I've struggled with whether or not to share this with you, my good friends and total strangers. Even though it has nothing to do with meetings, it's had such a profound impact on my life recently (and caused me to be pretty quiet here the past few months) that I think I will talk about it here after all.
This fall I boarded a health roller coaster known as melanoma. Like all cancers, the earlier you catch this most vicious of skin cancers, the better off you are. Unfortunately, mine wasn't caught all that early. The dermatologist found a tumor on my leg the week before Thanksgiving, and less than three weeks later I was in surgery to have what's known as a wide local excision (which now is healing into a lovely 10-inch-long scar on my thigh), and a sentinel lymph node biopsy to determine whether or not the melanoma had spread through my lymph system, which is its preferred mode of travel.
After too many weeks of post-surgical pain, healing, and crippling anxiety while waiting for the pathology results, I finally got the word recently that the area around the tumor and the sentinel nodes both turned up negative for cancer cells. If I remain recurrence-free for five years, I'm most likely out of the woods. And the chances of recurrence are pretty low for someone in my clinical circumstances (my surgeon says 5 to 7 percent).
If I hadn't blown out the knee on my non-melanoma leg during my post-surgery gimp phase, I'd be doing dances of joy (and if anyone was wondering why that woman in the nice suit was limping around in sneakers throughout PCMA, this would be the reason). But I am dancing inside.
Why am I telling you this? Because I want you to take skin cancer seriously. A few facts to ponder:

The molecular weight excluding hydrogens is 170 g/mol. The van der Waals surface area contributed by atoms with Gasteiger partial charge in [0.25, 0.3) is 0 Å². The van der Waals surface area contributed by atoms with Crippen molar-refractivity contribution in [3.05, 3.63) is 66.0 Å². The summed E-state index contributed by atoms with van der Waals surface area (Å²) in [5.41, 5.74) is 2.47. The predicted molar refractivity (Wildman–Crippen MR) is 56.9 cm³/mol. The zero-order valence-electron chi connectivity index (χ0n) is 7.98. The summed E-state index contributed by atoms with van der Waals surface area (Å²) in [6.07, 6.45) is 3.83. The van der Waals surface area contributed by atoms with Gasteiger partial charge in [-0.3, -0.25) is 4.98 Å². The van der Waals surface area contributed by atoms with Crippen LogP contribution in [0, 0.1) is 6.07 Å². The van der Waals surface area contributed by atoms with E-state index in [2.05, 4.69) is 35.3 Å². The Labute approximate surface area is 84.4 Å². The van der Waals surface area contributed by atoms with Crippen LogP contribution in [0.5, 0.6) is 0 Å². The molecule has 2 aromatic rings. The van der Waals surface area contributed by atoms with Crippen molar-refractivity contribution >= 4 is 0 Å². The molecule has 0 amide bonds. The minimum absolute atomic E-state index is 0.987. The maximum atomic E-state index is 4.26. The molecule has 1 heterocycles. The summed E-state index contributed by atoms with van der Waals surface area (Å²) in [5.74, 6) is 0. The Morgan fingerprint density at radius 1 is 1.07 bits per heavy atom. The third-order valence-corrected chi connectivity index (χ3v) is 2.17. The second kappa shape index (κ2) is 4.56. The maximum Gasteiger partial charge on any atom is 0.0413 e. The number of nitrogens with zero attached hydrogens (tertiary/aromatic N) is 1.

- Approximately 47,700 cases per year are currently diagnosed in the United States alone, and the incidence is increasing at the rate of 4.3% per year, one of the fastest increases in occurrence rates of all cancers. The American Cancer Society estimates that there are currently 480,000 cases of melanoma in America today and that there are 7,700 deaths per year from the disease.
I have had the honor of getting to know many people over the past few months who aren't as lucky as I have been and have moved on to Stages 3 and 4 of this horrible, devious disease that likes to take up residence in lungs, liver, and brains, among other body hot spots. Through immunotherapy and chemotherapy, clinical trials, and surgery upon surgery, their spirit and will to live, their encouragement to keep on fighting, and their ability to let go when the time comes to let go, has changed my life as much as, if not more than, my diagnosis did.
But you do not want to have to join this club.
Please, please, please, I beg you to get that weird mole checked, to challenge your doctor to biopsy it even if they say it's no big deal (as my doc has done for several years before I insisted on getting a second opinion--just in time, as it turns out). Even if there's nothing wrong, scan your skin, and that of your loved ones, regularly, and know the risk factors and the ABCDs of melanoma. Make your kids wear sunscreen, no matter how much they yip about it. While you're at it, slather some on yourself.
It could save your life. And your life, my dear friends and total strangers, is so very, very precious.